I adopted Freedom, a rescue dog, about 3 years ago. I describe her as a cat in a dog’s body because she is not very social and doesn’t need a lot of attention. She just sleeps, eats, drinks LOTS OF WATER, and walks to me when she wants a minute of petting/playing. When I adopted her, I worked full time, so she was a perfect fit for my home.
In December 2019, I noticed some changes in her behavior and made an appointment with my veterinarian. She was diagnosed with Cushing’s Disease and because she’s a larger dog, the treatment was cost-prohibitive. I felt guilty because I wasn’t able to medically care for her, which led me to seek out other options. The search brought me to Reiki.
I first came across Human Reiki and completed Levels 1 and II. When I first started using Human Reiki with Freedom, she had no trouble letting me know when she had no interest in such. She would often give me a side stare/side-eye and sometimes she would just get up and walk away from me. Human Reiki Level 1 requires hands to be on or very close to the person or animal. My dog was not appreciating the “hands-on” approach. So, I continued researching Reiki and practicing Human Reiki for myself and with loved ones.
During this period, I came across the Let Animals Lead® Method of Animal Reiki created by Kathleen Prasad. I took a brief introductory course on this method and really connected with the approach. I loved that the animal gets to consent to the treatment, humans do not place hands on the animal, and it is a practice I “share” with my dog rather than “do” to my dog (e.g., “I’m doing Reiki to Freedom.”). After the introductory course, I signed up for the 8-week training course in the Fall of 2021 and haven’t looked back.
During the time I was researching Reiki, Freedom was doing okay given her diagnosis. Then in the summer of 2021, Freedom was going to the veterinarian monthly due to GI distress and, during this time, also had lab work performed to rule out any additional issues. My veterinarian concluded at the end of each visit that the GI distress was likely related to her Cushing’s Disease. Her lab work also showed that her liver enzyme was significantly elevated, which is expected for a dog with Cushing’s Disease. It was at this time when I enrolled in the Let the Animals Lead® Method of Animal Reiki training course. As I started practicing this method with Freedom, I noticed small changes. At first, she wanted to be around me when we practiced, but she was panting, her ears tucked behind her. My instructor suggested giving her more space so she knew she could leave if she wanted to. Even when I did that, she still wanted to be around me when we practiced. As we progressed in the course, her panting stopped and she came up to me when we practiced, and one time, she placed paw on me as she looked at me, which she had never done before. (Remember she’s not a cuddler!) By the end of the 8-week training course, Freedom was often laying in the very spot I sat in when we practiced Reiki and was falling asleep during the session!
At the end of my training, Freedom was due for her annual wellness exam. I shared Reiki with her throughout the length of our stay at the veterinarian’s office. I was surprised that she laid down but was not facing the door, as she typically is eyeing the exit. I was also surprised when she let another dog walk up to her and sniff her back paw without showing any signs of distress. She also didn’t snarl or bark at any of the other dogs we had to walk by as we were brought to the exam room.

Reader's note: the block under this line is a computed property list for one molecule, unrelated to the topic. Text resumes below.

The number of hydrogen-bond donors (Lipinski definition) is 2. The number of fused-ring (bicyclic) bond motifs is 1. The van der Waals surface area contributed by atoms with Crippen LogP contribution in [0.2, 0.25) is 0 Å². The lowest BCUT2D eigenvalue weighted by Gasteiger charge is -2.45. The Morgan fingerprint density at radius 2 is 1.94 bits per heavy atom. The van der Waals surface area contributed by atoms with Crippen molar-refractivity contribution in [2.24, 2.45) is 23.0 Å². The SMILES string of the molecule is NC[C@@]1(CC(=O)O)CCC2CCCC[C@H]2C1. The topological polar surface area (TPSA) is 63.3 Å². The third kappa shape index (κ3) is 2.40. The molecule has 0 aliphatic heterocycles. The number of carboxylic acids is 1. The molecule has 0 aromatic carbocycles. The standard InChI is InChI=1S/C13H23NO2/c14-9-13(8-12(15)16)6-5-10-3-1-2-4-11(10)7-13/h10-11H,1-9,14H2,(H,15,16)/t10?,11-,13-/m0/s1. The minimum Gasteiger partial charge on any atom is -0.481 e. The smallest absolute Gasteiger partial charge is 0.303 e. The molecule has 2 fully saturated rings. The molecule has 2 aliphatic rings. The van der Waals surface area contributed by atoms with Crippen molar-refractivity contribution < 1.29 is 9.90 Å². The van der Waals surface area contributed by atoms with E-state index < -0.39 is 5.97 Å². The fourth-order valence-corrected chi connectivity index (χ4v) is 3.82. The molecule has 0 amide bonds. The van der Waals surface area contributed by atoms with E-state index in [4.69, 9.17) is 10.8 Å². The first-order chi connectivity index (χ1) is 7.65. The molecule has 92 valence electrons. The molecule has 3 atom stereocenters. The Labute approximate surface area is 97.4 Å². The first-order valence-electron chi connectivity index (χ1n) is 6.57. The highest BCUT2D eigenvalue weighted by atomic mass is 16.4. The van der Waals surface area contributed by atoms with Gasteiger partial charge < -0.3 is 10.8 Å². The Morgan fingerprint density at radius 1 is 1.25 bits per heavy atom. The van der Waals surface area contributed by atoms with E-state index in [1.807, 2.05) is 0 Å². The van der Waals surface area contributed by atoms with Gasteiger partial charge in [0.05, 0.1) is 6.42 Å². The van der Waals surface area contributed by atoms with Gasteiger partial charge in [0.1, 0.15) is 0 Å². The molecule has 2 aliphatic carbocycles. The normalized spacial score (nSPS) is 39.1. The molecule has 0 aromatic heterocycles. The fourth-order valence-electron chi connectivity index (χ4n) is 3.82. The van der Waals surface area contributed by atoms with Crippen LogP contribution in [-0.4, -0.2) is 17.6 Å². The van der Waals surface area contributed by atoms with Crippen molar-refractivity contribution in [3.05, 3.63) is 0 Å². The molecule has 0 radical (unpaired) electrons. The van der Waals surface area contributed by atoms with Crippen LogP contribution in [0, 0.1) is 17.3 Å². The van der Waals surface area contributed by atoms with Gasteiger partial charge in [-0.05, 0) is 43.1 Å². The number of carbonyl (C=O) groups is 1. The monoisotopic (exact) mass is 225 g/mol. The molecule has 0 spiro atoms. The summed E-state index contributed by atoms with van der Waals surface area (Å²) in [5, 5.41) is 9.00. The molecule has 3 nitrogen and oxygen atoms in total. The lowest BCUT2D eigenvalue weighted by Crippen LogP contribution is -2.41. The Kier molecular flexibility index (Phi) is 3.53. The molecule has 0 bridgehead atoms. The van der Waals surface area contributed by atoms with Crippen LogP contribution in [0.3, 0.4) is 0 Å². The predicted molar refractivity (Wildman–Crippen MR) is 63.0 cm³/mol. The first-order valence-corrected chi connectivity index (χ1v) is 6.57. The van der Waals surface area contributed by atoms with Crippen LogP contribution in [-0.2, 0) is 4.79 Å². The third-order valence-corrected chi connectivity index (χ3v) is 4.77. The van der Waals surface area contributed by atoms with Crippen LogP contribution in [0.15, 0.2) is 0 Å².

The veterinarian was pleased to see that she hadn’t been ill for several months (again the same months she and I were practicing the Let Animals Lead® Method daily). When the labs returned, they were in normal range except for a liver enzyme that has been elevated since her diagnosis of Cushing’s Disease. However, the level of the liver enzyme dropped by 80 points. When I asked why that may have dropped, given I had not engaged in any traditional interventions–diet change, supplements, medications–except the Let Animals Lead® Method, the veterinarian did not have an answer or any hypotheses. I also asked him, for a dog that looks ill and is exhibiting physical features of a Cushing’s dog, is it typical to have labs still be in the normal range this far into her diagnosis (approximately one year)? He paused and looked at her and stated, “for a dog that looks so profoundly Cushing’s (e.g., pot belly, significant loss of fur, significantly darkened skin across her body), you would expect to see something in her labs by now”.
It’s been 2 months since that appointment, and I continue to practice this method with her daily. She has not needed to go to the veterinarian for any medical issues to date. Also, when I take her out for walks, she doesn’t bark at any of the other dogs that may be outside. She just looks at them and keeps walking. Prior to practicing this method with her, she would bark at any dog she saw at any distance–even across the street. If a dog walks toward us, I often move her to the side to let the dog pass. As it passes, she does not snarl or bark at the dog. Instead, she sniffs as the dog walks past her and when she’s done sniffing, we continue our walk.
So, this is where we are today…daily practice of the Let Animals Lead Method® of Animal Reiki and her first long-distance road trip. Although I’m not sure how she’s going to handle a road trip, I do know I have Reiki with me and will continue to share it with her each day.
By SARA Practitioner Maggie Graeber
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